Food and Dining Editor

Lemony Green Bean Pasta Salad. (Goran Kosanovic/For The Washington Post)

I try not to, but I often take lemons for granted. I’ll buy a few more than I need for a recipe, drop the extras into a refrigerator drawer and forget them for weeks. Then one day, I’ll be scrounging around trying to put a meal together with what seems like nothing, and I’ll reach for one. A squeeze into a pot of just-cooked beans simultaneously lifts the flavors and pulls them together; a grating of the zest into a salad dressing takes it from dull to bright in an instant.

Every time, I think to myself, “Why don’t I use lemons every day?”

Especially since I appreciate their power year-round: In the colder months, I love how they can counteract the deep, sometimes-muddy flavors of stews and soups and other long-cooked dishes. Now that the weather has warmed up, I like to move the sunny tartness of lemon (or other acidic ingredients) to the forefront of a dish’s flavor profile.

Call something lemony, and I’m usually on board. That’s why I gravitated to a green bean pasta salad recipe in Rebecca Lang’s “The Southern Vegetable Book” (Oxmoor House, 2016). Well, that and the fact that she includes some of my other favorite flavor-packed ingredients in the mix, too: pistachios, vinegar, shallots, garlic. It’s a quick dish with some nifty strategies: You cut the green beans in half lengthwise, which makes them that much faster to cook and more pleasant to eat, and you cook them in the same water with the pasta, throwing them in during the last few minutes.

But it’s Lang’s way with zest that really sold me on the dish: You grate a good amount off a lemon, almost 2 tablespoons, toss some of it with the drained pasta and green beans, and use the rest in a pistachio-shallot dressing. That flavor doesn’t just come through; it shines. And it reminds me that I never need an excuse to reach for a lemon.

Scale, print and rate the recipe in our Recipe Finder:

Lemony Green Bean Pasta Salad

6 servings

Adapted from “The Southern Vegetable Book,” by Rebecca Lang (Oxmoor House, 2016).

Ingredients

1/2 teaspoon fine sea salt, plus more as needed

12 ounces dried penne, casarecce or other tubular pasta

8 ounces green beans (preferably thin haricots verts), trimmed and halved lengthwise

1 tablespoon chopped fresh thyme leaves

5 teaspoons finely grated lemon zest (from 1 lemon)

1/4 cup finely chopped roasted salted pistachios, plus whole roasted, salted pistachios, for garnish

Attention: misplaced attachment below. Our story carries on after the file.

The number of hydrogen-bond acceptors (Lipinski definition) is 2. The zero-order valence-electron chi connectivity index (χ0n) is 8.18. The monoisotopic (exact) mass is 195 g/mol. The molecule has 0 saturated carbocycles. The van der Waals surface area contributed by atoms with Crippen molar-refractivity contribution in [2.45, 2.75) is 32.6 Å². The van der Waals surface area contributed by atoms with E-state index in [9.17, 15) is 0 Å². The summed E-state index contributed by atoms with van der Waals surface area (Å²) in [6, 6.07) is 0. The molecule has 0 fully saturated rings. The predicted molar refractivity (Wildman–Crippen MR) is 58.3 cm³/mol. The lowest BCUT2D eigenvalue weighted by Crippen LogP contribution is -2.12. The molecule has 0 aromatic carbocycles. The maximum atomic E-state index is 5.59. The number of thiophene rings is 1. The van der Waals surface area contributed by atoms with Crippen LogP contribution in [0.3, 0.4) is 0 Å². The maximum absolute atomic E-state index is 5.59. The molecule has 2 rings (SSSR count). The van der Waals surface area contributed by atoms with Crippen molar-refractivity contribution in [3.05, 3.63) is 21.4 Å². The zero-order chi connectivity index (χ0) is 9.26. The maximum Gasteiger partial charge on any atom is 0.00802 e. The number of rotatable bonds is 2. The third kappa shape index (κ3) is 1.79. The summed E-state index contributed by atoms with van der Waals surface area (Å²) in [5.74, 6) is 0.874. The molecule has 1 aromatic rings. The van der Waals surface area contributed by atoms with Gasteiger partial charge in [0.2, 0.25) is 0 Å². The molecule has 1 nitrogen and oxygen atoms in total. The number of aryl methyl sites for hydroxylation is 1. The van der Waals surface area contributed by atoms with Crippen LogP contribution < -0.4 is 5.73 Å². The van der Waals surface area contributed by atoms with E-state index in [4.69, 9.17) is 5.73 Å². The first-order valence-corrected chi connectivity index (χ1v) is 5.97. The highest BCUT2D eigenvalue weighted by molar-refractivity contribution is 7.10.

2 tablespoons champagne vinegar (may substitute sherry vinegar or white wine vinegar)

1 tablespoon finely chopped shallot (from 1 small lobe)

1 clove garlic, finely chopped

1/2 teaspoon freshly ground black pepper, plus more as needed

5 tablespoons extra-virgin olive oil

1½ cups loosely packed arugula

Parmigiano-Reggiano cheese shavings, for garnish (optional)

Steps

Bring a pot of generously salted water to boil over medium-high heat. Add the pasta and cook according to the package directions, adding the green beans to the water during the last 2 to 3 minutes of cooking time (2 minutes if the beans are thin and 3 minutes if they are thicker). Drain the pasta and beans, then rinse under cool running water. Drain again, then transfer to a large mixing bowl.

Add the thyme and 3 teaspoons of the lemon zest to the bowl; toss gently to incorporate.

Whisk together the chopped pistachios, vinegar, shallot, garlic, the 1/2 teaspoon of salt and the pepper in a medium bowl. Add the oil in a slow, steady stream, whisking constantly until blended. Taste, and add more salt and pepper as needed. Drizzle over the pasta mixture. Add the arugula, and toss gently to coat.

To serve, transfer to a platter or divide among individual plates, garnish with the whole pistachios, the remaining 2 teaspoons of lemon zest and the cheese, if using, and serve.

Nutrition | Per serving: 360 calories, 9 g protein, 48 g carbohydrates, 15 g fat, 2 g saturated fat, 0 mg cholesterol, 300 mg sodium, 3 g dietary fiber, 4 g sugar

Recipe tested by Joe Yonan; e-mail questions to food@washpost.com

More from Food:

Weeknight Vegetarian archive